Since then, Design Milk has been featured in the Los Angeles Times, Time Out New York, and Real Simple magazine among other publications. In 2008, Google Reader engineers even called Design Milk one of their “Staff Picks” alongside WebUrbanist, Make Magazine and The Big Picture. Just this past January, she was a speaker at Altitude Design Summit in Salt Lake City, an event that brings together some of the most influential design and lifestyle bloggers in the industry.
Today, Jaime runs Design Milk and its sister site Dog Milk as her full-time job. Currently, Jaime's also a writer for USA Network's Character Approved blog which celebrates the people, places and things that are making a positive mark on our cultural landscape.
Jaime and I have been friends for a few years now and I've always seen her as a leader in the space. She was kind enough to grant us an interview for our ongoing Content Curator series so that we could find out more about what's going on behind the scenes of her business.
What makes Design Milk different than the other design blogs out there?
The thing that makes my blog different than other design blogs is me. I write most of the content and manage the site from editing to advertising to programming. The entire site to its very core is a “webresentation” of who I am (did I just coin that word? Because it's awesome). Everything on the website is something that I approve, write, like, want, or think is cool, interesting, or important to share. I like to think the site mixes a lot from other blogs into my own concoction – a bit of art, some news, event coverage, a few regular features peppered into the daily content, interior design and even fashion and technology.
You recently made your blogs your full-time business. How's that going?
I just completed my first full year of self-employment. It's amazing and has been one of the most rewarding years of my life. I have grown as a person, developed a number of meaningful relationships with other bloggers, and learned a lot about being a better blogger.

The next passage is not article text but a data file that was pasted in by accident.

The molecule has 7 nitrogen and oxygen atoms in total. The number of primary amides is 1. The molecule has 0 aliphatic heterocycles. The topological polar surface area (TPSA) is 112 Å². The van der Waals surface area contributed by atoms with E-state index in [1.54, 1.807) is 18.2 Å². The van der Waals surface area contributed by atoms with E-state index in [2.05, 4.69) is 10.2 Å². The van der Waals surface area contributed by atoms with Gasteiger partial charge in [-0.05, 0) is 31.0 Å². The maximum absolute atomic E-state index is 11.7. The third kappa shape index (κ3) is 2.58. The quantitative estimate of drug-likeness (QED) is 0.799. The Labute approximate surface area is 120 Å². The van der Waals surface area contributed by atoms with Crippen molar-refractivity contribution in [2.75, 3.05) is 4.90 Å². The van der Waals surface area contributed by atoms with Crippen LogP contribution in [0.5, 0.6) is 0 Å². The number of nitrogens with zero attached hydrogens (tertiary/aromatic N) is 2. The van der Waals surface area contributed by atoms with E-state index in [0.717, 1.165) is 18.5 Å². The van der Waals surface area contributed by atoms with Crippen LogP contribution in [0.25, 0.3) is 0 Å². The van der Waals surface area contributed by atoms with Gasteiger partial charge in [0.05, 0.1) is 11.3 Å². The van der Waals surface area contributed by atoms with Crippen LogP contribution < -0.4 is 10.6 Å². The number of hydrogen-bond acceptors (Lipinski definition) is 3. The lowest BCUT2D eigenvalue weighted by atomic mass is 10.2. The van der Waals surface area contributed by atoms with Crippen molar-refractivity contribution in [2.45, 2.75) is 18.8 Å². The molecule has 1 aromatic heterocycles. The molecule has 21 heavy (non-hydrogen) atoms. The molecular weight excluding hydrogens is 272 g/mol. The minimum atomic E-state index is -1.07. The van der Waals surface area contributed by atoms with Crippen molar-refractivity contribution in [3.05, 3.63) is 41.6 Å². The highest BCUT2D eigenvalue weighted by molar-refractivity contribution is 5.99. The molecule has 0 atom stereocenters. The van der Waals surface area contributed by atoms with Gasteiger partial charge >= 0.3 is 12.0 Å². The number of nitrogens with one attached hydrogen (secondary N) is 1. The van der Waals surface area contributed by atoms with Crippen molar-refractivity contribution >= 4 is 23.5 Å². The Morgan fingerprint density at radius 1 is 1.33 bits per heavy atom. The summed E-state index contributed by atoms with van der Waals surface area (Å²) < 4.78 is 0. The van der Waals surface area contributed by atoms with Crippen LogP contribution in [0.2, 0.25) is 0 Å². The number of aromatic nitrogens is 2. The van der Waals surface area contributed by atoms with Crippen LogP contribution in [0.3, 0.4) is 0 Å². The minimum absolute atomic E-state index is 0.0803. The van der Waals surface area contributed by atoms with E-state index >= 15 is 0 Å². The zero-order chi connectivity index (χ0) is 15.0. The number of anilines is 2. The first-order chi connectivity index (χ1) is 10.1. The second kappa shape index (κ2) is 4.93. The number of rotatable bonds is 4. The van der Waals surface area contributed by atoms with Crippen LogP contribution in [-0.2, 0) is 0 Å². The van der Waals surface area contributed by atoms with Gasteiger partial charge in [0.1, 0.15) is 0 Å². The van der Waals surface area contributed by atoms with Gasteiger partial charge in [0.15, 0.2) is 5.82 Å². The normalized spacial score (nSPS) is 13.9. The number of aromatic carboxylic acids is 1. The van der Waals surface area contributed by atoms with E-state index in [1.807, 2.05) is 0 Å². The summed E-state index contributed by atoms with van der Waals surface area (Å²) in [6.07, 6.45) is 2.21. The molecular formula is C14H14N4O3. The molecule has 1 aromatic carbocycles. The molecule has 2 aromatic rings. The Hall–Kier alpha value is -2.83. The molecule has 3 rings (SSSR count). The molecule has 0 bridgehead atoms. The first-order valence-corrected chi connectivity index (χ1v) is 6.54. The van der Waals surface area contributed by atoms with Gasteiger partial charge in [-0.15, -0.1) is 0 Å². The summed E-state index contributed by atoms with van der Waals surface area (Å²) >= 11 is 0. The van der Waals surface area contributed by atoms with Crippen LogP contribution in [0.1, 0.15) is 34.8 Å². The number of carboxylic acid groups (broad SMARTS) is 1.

The biggest challenge for me is life/work balance. Some people can't work from home because they get distracted by TV or the laundry or they just aren't motivated. I have a hard time working from home because I'm distracted by work. When I'm home, I feel like I am always at work, and many times I just fire up the laptop and bang out a few posts or answer a few emails even when it's not “work time.” I think being self-employed in the Internet business is significantly harder because the Internet never closes or goes on vacation.
Can you tell us about your USA Network's Character Approved writing gig?
USA Network has a tagline “Characters Welcome” and in 2010 they started a movement to honor people in various fields who are trailblazers, which they call “Character Approved.” A few months ago, they invited me to select my favorite designers and products that I consider to be “Character Approved” and share them once a week on their fantastic blog. I was thrilled to be a part of such a great movement, alongside such company as Wooster Collective, Terry Boyd, Matt Jordan and many more.
Recently, USA ran a fantastic one-hour special celebrating their 2011 Character Approved honorees that included Janelle Monae, Vik Muniz, Emily Pilloton, and Blake Mycoskie. (You can see it here.) After watching the telecast, I feel more honored to be a part of it because it's important to me that creators and leaders get recognition they deserve for doing good in the world. I'm all about positivity.
Are there any success stories you'd like to share?
One of the best parts of my job is when I get an email or hear from a designer that was featured on my website who meets a retailer, distributor, manufacturer or client as a result of my post. I've had a number of designers contact me to thank me for connecting them with a client, or for helping them get their products into a store. It is so rewarding when I hear this, because it's a big part of what keeps me going every day.
Is there any advice you'd give to others who want to make their blog a business?
The number one piece of advice is to not start out with the goal of it becoming a business. Being passionate about the subject matter is extremely important as is the authenticity of your writing. People can see through b.s. very easily, so don't be afraid to be yourself. These days, the more transparent you are, the better.
You have to believe in yourself and be passionate about what you do and success will come. For me, the success isn't in my blog's popularity or the money, but in the happiness it brings me sharing cool and amazing things with people from all over the world every day.
Where are you taking Design Milk from here?
I'm not really sure yet what lies ahead in 2011. I get about 20 new ideas a week, but being limited in time as it is, I have to evaluate each one carefully to not take on too much. However, I do have a few things on my mind that I hope to be able to do at least one or two this year. I'm excited!
Thank you so much for sharing your story with us, Jaime. It's inspiring to say the least.